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Old 12-02-2015, 06:31 PM
Location: New York State
274 posts, read 221,236 times
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I look it at it like this. Segregated means that only a certain ethnic group is allowed in. Nobody is saying you can't live in the UES because you are Hispanic,black, etc. What it is saying is, you have to be able to afford it in order to live there

That's not real segregation. It's economically-exclusive neighborhoods. There's a difference.

I know what the Webster dictionary definition of "segregation" is, but that's not really what's being discussed here.
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Old 12-02-2015, 06:37 PM
23,254 posts, read 16,070,454 times
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Originally Posted by l1995 View Post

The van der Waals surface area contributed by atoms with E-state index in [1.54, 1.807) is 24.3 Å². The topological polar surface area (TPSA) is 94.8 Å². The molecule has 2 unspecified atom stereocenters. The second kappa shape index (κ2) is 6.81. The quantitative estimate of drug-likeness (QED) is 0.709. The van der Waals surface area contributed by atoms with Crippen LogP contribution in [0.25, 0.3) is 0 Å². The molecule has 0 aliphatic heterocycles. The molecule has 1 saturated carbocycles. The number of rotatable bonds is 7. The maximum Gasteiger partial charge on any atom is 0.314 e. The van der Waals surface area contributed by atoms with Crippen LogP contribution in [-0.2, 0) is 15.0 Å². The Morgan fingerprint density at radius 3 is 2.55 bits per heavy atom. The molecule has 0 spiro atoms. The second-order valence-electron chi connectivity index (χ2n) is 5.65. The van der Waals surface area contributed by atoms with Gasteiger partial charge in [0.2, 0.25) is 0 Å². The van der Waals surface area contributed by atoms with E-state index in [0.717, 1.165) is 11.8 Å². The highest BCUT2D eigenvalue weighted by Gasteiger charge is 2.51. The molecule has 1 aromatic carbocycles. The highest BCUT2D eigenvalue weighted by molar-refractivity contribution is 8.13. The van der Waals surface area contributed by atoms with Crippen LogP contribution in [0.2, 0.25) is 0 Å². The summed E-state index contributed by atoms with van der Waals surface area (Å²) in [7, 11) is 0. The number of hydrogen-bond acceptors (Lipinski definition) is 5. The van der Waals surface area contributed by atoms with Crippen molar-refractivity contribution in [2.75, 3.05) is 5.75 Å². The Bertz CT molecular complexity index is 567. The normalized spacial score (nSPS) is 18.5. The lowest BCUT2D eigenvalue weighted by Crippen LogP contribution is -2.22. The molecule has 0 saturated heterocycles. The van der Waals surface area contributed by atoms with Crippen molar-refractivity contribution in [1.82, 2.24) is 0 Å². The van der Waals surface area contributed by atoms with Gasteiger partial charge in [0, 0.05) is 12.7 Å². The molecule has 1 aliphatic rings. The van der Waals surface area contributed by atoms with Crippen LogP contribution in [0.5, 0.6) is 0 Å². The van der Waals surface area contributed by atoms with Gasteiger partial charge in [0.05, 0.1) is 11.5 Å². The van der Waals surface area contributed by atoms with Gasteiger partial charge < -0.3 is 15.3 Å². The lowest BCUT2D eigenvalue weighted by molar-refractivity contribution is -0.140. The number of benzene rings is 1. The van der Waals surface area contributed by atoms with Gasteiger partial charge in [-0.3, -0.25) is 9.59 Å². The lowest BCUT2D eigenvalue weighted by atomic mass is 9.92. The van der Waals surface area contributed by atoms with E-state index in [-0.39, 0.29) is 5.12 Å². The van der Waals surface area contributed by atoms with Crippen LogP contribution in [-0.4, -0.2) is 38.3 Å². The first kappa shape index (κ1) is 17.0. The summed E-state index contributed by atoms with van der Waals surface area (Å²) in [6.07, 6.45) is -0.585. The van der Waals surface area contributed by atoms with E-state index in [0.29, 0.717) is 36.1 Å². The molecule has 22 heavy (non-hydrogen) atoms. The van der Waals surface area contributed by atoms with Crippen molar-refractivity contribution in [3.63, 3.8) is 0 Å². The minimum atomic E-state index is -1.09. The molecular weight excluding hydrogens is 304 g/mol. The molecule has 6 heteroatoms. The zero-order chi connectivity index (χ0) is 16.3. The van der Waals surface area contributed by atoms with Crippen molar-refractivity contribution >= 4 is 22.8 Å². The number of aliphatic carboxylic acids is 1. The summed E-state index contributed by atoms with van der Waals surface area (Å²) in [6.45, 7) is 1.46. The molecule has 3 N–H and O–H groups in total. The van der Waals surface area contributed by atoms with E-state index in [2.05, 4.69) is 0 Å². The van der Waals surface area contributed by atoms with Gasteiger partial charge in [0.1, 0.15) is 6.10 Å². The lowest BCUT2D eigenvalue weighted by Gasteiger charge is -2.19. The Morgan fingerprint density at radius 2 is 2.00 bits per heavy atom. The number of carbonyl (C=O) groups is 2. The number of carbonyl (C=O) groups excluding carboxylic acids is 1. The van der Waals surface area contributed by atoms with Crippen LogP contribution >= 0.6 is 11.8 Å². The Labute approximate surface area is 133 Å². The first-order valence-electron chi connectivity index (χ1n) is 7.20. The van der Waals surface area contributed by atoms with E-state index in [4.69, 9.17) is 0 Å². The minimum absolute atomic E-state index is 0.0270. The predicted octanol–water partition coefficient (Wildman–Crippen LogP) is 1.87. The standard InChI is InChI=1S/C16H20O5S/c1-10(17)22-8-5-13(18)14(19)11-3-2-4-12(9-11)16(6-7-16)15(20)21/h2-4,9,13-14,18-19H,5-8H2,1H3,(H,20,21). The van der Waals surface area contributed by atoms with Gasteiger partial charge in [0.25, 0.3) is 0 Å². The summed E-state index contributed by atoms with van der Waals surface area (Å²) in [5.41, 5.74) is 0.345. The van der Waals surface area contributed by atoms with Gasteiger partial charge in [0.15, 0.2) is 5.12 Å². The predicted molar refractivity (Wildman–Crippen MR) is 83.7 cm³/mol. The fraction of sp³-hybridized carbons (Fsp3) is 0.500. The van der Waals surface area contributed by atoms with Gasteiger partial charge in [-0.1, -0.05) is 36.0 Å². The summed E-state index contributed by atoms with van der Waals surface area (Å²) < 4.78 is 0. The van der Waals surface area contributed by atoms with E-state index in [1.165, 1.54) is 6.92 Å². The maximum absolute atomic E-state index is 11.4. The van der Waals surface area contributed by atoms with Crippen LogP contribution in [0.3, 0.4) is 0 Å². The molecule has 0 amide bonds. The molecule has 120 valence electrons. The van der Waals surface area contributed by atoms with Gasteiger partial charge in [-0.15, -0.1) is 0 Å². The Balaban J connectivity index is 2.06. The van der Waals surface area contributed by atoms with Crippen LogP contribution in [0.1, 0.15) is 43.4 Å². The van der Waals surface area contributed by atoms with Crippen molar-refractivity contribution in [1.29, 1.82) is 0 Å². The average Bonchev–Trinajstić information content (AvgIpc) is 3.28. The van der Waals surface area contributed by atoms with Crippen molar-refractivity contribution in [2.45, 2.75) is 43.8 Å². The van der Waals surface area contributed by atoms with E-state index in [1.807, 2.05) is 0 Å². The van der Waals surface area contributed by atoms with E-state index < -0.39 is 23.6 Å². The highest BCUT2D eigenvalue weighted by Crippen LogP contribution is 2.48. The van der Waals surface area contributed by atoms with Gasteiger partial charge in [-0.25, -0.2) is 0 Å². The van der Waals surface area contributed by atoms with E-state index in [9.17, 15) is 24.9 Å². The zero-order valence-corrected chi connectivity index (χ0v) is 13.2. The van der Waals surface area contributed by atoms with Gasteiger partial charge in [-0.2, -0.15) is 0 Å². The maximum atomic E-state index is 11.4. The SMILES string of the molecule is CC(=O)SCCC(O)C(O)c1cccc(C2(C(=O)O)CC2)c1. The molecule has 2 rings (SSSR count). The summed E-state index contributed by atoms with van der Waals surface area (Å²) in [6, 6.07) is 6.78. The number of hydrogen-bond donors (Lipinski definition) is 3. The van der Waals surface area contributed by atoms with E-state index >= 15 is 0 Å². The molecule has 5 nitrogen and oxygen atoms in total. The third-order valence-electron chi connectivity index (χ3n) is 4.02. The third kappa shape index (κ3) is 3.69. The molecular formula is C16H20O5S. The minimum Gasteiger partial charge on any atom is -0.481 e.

Perhaps it was based solely on black and white segregation, but NYC has a lot of people who are neither black or white.

There are large swaths of NYC where one racial group dominates, but many, if not most neighborhoods seem to have a sizable presence of at least two ethnic groups. Is the same true for most other big cities on the East Coast, or even in the country?
I think one thing these articles don't take into account is NYC's huge public transportation network. Someone could live in a neighborhood where one group dominates, but that doesn't mean they spend all there time there. They may work and even socialize elsewhere.

Many people of all races work in Manhattan, and people do things after work in Manhattan like shop, go to various social activities, etc.

And though I agree residential k-12 is segregated due to residential segregation, I think people forget that adult education in NYC isn't segregated. You have people of all races and from all around the world at universities from Columbia to CUNY.

I would also note that gentrification changes the dynamics of housing. Certain neighborhoods are being integrated by gentrification and though clearly some minorities are priced out, others remain.

Also there's already talk of gentrification of ENY and Brownsville, and the Bronx, so these Black and Latino areas will soon have growing populations of whites.
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